This time of year, who doesn't dream about picking up and moving somewhere new, exciting, different, and most of all, just not here. Maybe you're fantasizing about that for other reasons right about now.... So herewith, a few other countries worth looking into, if awesome food is high on your list. Note: We've left out lots of other countries with exceptional cuisines, so this is just a start:
There's nothing like the bustling, crack-of-dawn fish auction at Tokyo's Tsukiji seafood market in Tokyo to lift you out of an early-morning stupor. The sushi served inside the market itself and all over Tokyo, and Japan, is as ocean-fresh as you can get, and the varieties of seafood make for sushi that's often unlike any sushi you've ever had anywhere. Not to mention Tokyo's always-happening food scene, with restaurants specializing in everything from ramen to yakitori to tempura to single-ingredient menus (from mushrooms to uni). Beyond Tokyo, Kyoto's exquisite kaiseki restaurants will soothe your sool with their spectacular, meditative feasts. Oh, and did we mention the ramen?
Even with superstar Danish chef Rene Redzepi's famed Noma closing on New Year's Eve this year, Denmark and surrounding Scandinavian countries continue to turn out some of the most groundbreaking cuisine happening anywhere in the world, thanks to the New Nordic chefs' penchant for foraging the landscape and combining local ingredients in jawdropping new ways. Plus, the Danes love coffee, and you'll be needing some extra-strong doses as you navigate the culinary scene.
El Celler de Can Roca in Girona (a first-place winner and mainstay of the World's 50 Best Restaurants list) is only the beginning. From the molecular gastronomy movement that chef Ferran Adria helped kick off, to more classic local specialties like Valencia's paellas, Madrid's tapas, San Sebastian's pintxos, and Barcelona's seafood, Spanish food rocks.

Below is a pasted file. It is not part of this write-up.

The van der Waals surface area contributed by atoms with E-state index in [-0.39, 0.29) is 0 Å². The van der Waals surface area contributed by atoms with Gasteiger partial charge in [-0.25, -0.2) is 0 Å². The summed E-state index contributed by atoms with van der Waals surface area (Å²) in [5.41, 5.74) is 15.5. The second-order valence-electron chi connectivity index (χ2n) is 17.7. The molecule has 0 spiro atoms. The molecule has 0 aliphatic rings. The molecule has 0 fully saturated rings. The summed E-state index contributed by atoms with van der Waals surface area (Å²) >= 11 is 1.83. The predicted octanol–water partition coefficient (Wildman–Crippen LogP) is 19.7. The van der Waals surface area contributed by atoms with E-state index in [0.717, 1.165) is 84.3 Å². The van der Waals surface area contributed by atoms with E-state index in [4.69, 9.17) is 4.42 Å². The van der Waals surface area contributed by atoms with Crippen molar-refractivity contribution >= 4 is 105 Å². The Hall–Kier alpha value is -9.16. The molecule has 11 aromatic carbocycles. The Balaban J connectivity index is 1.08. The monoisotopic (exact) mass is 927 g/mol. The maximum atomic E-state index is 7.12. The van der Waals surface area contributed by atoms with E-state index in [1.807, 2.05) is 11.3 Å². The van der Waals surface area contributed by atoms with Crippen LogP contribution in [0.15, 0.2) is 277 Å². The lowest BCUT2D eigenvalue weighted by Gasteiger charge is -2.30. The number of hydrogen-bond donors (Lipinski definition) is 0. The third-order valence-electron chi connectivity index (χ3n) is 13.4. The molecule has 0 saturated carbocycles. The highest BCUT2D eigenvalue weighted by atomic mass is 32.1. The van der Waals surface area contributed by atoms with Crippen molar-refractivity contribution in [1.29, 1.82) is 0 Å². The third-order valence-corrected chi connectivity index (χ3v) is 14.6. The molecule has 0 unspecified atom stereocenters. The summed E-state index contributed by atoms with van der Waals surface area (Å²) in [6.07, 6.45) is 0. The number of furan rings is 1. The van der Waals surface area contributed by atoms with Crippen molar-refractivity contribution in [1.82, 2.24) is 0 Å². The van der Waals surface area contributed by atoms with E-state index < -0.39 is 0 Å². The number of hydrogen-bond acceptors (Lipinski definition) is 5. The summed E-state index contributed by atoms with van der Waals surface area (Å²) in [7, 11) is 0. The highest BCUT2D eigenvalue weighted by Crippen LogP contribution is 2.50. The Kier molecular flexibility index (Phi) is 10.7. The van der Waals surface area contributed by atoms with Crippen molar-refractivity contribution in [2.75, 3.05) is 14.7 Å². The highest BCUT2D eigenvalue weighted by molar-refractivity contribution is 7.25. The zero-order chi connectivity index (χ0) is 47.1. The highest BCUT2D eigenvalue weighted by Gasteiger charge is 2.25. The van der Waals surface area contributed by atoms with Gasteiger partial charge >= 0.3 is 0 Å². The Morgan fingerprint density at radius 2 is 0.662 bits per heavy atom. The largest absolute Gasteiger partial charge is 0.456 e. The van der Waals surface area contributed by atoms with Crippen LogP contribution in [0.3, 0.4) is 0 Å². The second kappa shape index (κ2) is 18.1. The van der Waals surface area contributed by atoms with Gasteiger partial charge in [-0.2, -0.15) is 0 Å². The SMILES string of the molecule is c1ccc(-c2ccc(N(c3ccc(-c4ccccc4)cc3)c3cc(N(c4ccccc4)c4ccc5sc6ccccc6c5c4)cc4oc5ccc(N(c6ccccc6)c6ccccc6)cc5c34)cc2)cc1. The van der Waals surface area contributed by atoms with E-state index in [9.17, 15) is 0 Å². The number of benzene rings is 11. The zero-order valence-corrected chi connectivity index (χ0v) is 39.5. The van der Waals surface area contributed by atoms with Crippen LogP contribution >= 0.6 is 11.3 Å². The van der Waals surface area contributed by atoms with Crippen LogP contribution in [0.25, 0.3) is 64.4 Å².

As if there weren't already enough reasons to travel (or move!) to Italy—and just think of all the prosciutto and Parmigiano and wine you can smuggle back—now you might be tempted to go just for a meal at chef Massimo Bottura's (pictured below) Osteria Francescana. Plus, from Italy it's just a short flight to France, and the food there isn't too shabby.
A country once roundly mocked for its cuisine now has one of the most happening food scenes in the world, from the innovative chefs in London to the groundbreaking restaurants outside the city, from Heston Blumenthal's The Fat Duck in Bray to Le Manoir aux Quat' Saisons in Oxfordshire. And when it comes to historic votes that make pundits go WTF, the English can relate.
Speaking of historic votes, Colombia recently had an upset of its own. But the country's richly flavorful foods surely helped soothe rattled nerves, from local specialties like plates of bandeja de paisa—laden with beans, plantains, rice and meat— to arepas (pictured below) to the inventive, elegant Colombian restaurants from Bogota to Cartagena and beyond.